LFPR ages 55 to 64

LFPR ages 55 to 64

LFPR ages 65 and Older

LFPR ages 65 and Older

Aha!  People over age 54 are staying in the labor force longer.  I should know — I’m one of them.

This is even more bad news   Younger workers are dropping out of the labor force and, to a certain extent, they are being replaced by older workers hanging on to their jobs.  This does not bode well for the future.  Stay tuned to these pages.  In the coming weeks I’ll look at the duration of unemployment broken down the same way.

Summary of the Economic Research

The most concise summary of the effects of long-term unemployment is from Aaronson, Mazumder, and Schechter (2010):

” As we entered 2010, the average length of an ongoing spell of unemployment in the United States was more than 30 weeks—the longest recorded in the post-World War II era. Remarkably, more than 4 percent of the labor force (that is, over 40 percent of those unemployed) were out of work for more than 26 weeks—we consider these workers to be long-term unemployed. In contrast, the last time unemployment reached 10 percent in the United States, in the early 1980s, the share of the labor force that was long-term unemployed peaked at 2.6 percent. Although there has been a secular rise in long‑term unemployment over the last few decades, the sharp increases that occurred during 2009 appear to be outside of historical norms. Further, this trend may present important implications for the aggregate economy and for macroeconomic policy going forward.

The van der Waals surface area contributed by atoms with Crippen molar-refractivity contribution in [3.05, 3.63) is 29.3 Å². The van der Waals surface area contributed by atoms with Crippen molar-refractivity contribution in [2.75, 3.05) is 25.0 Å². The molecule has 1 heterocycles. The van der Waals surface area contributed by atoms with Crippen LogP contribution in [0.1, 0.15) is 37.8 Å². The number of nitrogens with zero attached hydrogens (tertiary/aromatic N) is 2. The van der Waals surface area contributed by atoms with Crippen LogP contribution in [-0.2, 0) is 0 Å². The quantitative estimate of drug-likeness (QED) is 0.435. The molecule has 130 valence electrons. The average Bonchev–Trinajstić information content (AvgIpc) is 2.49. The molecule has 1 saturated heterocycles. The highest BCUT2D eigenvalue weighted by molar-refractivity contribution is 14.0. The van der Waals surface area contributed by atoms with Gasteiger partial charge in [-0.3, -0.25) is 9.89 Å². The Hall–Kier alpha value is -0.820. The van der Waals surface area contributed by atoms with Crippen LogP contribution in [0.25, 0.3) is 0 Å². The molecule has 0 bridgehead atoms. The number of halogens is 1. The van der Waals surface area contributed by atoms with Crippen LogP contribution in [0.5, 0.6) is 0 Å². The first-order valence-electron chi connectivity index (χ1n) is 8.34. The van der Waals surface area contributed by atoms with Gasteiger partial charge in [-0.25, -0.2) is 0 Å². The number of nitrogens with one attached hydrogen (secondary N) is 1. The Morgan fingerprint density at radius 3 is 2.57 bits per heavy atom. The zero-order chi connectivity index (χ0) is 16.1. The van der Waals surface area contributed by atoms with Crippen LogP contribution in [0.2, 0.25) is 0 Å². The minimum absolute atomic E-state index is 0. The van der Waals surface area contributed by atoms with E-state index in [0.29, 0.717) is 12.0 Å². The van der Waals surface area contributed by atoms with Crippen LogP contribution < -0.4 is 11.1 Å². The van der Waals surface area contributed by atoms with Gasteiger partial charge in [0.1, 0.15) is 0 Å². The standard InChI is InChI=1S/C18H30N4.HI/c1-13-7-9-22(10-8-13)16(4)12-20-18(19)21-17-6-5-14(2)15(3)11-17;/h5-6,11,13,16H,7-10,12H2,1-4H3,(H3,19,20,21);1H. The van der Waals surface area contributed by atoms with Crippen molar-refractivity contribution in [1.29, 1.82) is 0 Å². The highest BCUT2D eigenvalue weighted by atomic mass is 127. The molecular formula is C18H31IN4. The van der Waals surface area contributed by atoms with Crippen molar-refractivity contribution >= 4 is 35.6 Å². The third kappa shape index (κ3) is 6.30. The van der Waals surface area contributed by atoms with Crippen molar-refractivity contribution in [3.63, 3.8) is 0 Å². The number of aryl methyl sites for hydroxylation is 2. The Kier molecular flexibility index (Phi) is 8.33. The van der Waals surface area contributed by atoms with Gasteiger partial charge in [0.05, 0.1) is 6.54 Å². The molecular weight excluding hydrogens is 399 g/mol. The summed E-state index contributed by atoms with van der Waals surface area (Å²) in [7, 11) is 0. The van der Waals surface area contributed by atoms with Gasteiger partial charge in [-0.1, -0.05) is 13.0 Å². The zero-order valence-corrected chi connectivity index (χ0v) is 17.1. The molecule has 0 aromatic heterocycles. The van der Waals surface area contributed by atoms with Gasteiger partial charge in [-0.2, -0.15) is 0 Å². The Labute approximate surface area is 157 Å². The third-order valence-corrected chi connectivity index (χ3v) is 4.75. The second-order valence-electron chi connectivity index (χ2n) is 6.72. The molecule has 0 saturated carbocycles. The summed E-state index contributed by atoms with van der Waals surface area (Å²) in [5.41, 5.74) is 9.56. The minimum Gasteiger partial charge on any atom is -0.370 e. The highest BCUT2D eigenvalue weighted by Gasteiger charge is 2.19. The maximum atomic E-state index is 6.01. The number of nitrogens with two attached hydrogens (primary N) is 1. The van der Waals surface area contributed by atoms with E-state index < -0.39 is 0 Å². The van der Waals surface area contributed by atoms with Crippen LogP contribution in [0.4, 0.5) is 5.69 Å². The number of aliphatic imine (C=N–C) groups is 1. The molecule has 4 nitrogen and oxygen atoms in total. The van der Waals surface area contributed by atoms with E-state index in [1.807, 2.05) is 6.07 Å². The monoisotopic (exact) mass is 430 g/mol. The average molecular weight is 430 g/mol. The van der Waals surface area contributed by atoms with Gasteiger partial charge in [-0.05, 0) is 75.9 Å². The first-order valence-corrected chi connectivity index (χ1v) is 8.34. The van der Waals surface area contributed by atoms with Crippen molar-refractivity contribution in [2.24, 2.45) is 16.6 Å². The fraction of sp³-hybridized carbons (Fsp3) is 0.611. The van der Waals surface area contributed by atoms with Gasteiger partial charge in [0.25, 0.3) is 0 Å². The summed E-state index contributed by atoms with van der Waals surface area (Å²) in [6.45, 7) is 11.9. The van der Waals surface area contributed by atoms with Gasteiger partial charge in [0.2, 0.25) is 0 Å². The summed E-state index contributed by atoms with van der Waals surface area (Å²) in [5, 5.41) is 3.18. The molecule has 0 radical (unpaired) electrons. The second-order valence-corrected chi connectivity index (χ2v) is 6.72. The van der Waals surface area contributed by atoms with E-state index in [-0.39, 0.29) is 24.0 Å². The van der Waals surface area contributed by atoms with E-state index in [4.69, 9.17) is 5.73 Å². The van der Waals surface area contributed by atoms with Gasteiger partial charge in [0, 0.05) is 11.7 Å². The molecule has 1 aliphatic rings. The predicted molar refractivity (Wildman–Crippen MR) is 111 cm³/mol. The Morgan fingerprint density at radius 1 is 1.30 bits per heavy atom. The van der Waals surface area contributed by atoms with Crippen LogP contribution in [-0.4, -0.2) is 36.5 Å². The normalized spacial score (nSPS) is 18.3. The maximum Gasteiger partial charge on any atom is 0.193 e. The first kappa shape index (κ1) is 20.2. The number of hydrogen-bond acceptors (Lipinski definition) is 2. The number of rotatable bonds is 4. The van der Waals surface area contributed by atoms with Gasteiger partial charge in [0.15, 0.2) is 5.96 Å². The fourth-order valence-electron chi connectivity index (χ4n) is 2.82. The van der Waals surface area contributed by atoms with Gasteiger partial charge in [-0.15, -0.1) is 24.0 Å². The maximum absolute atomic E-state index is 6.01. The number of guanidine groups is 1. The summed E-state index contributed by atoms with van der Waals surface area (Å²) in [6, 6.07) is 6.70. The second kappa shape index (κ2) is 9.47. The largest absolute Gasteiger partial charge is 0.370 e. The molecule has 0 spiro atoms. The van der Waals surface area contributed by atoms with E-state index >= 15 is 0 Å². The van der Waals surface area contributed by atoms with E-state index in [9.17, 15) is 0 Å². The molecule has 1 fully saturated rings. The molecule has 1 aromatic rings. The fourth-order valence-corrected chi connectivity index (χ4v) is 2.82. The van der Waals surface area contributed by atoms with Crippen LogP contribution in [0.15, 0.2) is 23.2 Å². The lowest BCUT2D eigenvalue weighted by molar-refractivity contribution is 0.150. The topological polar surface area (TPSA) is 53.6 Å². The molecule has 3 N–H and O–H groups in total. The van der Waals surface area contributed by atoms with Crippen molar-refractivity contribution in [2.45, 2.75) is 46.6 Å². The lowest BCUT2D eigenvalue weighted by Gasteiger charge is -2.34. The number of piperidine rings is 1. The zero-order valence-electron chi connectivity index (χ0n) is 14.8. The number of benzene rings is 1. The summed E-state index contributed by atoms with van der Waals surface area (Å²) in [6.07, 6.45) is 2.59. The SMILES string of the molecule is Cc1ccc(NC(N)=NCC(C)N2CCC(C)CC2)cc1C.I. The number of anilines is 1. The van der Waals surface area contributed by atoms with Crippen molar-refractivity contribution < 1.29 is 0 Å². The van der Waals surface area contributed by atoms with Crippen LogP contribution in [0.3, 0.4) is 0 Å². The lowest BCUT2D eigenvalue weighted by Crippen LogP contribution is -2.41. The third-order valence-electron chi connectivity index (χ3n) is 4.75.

The private cost of losing a job can be sizable. In the short run, lost income is only partly offset by unemployment insurance (UI), making it difficult for some households to manage their financial obligations during spells of unemployment (Gruber, 1997; and Chetty, 2008). In the long run, permanent earnings losses can be large, particularly for those workers who have invested time and resources in acquiring knowledge and skills that are specific to their old job or industry (Jacobson, LaLonde, and Sullivan, 1993; Neal, 1995; Fallick, 1996; and Couch and Placzek, 2010). Health consequences can be severe (Sullivan and von Wachter, 2009). Research even suggests that job loss can lead to negative outcomes among the children of the unemployed (Oreopoulos, Page, and Stevens, 2008) and to an increase in crime (Fougère, Kramarz, and Pouget, 2009).